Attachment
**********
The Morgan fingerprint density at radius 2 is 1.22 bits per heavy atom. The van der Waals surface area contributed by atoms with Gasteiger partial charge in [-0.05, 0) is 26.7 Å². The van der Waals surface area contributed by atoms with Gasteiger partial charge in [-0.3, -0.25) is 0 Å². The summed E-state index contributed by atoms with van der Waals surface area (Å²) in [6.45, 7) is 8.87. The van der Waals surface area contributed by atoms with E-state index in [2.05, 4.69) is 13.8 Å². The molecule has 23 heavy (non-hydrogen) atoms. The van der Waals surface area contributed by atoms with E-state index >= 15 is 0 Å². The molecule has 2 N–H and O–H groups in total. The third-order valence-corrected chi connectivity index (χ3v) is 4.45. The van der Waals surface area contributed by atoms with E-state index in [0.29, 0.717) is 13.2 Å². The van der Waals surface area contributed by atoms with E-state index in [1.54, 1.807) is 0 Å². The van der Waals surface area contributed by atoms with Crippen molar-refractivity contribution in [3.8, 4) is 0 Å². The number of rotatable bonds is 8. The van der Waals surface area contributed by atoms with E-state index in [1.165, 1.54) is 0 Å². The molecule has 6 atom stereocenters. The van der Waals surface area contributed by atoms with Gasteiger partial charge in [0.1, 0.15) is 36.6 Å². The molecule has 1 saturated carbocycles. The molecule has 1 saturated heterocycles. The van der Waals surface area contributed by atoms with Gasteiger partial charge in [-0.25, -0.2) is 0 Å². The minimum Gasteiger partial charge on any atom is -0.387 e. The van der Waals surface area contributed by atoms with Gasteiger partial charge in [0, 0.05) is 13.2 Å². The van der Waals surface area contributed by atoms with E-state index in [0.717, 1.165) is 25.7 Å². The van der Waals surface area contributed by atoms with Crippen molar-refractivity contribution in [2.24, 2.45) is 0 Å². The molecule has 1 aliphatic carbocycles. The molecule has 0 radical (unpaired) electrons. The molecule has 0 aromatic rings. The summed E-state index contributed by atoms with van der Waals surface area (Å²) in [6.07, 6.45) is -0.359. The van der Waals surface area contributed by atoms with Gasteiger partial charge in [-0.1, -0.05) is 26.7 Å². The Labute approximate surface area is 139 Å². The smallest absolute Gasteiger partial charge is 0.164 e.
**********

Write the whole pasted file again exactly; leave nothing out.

The Morgan fingerprint density at radius 2 is 1.22 bits per heavy atom. The van der Waals surface area contributed by atoms with Gasteiger partial charge in [-0.05, 0) is 26.7 Å². The van der Waals surface area contributed by atoms with Gasteiger partial charge in [-0.3, -0.25) is 0 Å². The summed E-state index contributed by atoms with van der Waals surface area (Å²) in [6.45, 7) is 8.87. The van der Waals surface area contributed by atoms with E-state index in [2.05, 4.69) is 13.8 Å². The molecule has 23 heavy (non-hydrogen) atoms. The van der Waals surface area contributed by atoms with E-state index >= 15 is 0 Å². The molecule has 2 N–H and O–H groups in total. The third-order valence-corrected chi connectivity index (χ3v) is 4.45. The van der Waals surface area contributed by atoms with E-state index in [0.29, 0.717) is 13.2 Å². The van der Waals surface area contributed by atoms with E-state index in [1.54, 1.807) is 0 Å². The van der Waals surface area contributed by atoms with Crippen molar-refractivity contribution in [3.8, 4) is 0 Å². The number of rotatable bonds is 8. The van der Waals surface area contributed by atoms with E-state index in [1.165, 1.54) is 0 Å². The molecule has 6 atom stereocenters. The van der Waals surface area contributed by atoms with Gasteiger partial charge in [0.1, 0.15) is 36.6 Å². The molecule has 1 saturated carbocycles. The molecule has 1 saturated heterocycles. The van der Waals surface area contributed by atoms with Gasteiger partial charge in [-0.25, -0.2) is 0 Å². The minimum Gasteiger partial charge on any atom is -0.387 e. The van der Waals surface area contributed by atoms with Gasteiger partial charge in [0, 0.05) is 13.2 Å². The van der Waals surface area contributed by atoms with E-state index in [0.717, 1.165) is 25.7 Å². The van der Waals surface area contributed by atoms with Crippen molar-refractivity contribution in [2.24, 2.45) is 0 Å². The molecule has 1 aliphatic carbocycles. The molecule has 0 radical (unpaired) electrons. The molecule has 0 aromatic rings. The summed E-state index contributed by atoms with van der Waals surface area (Å²) in [6.07, 6.45) is -0.359. The van der Waals surface area contributed by atoms with Gasteiger partial charge in [-0.1, -0.05) is 26.7 Å². The Labute approximate surface area is 139 Å². The smallest absolute Gasteiger partial charge is 0.164 e.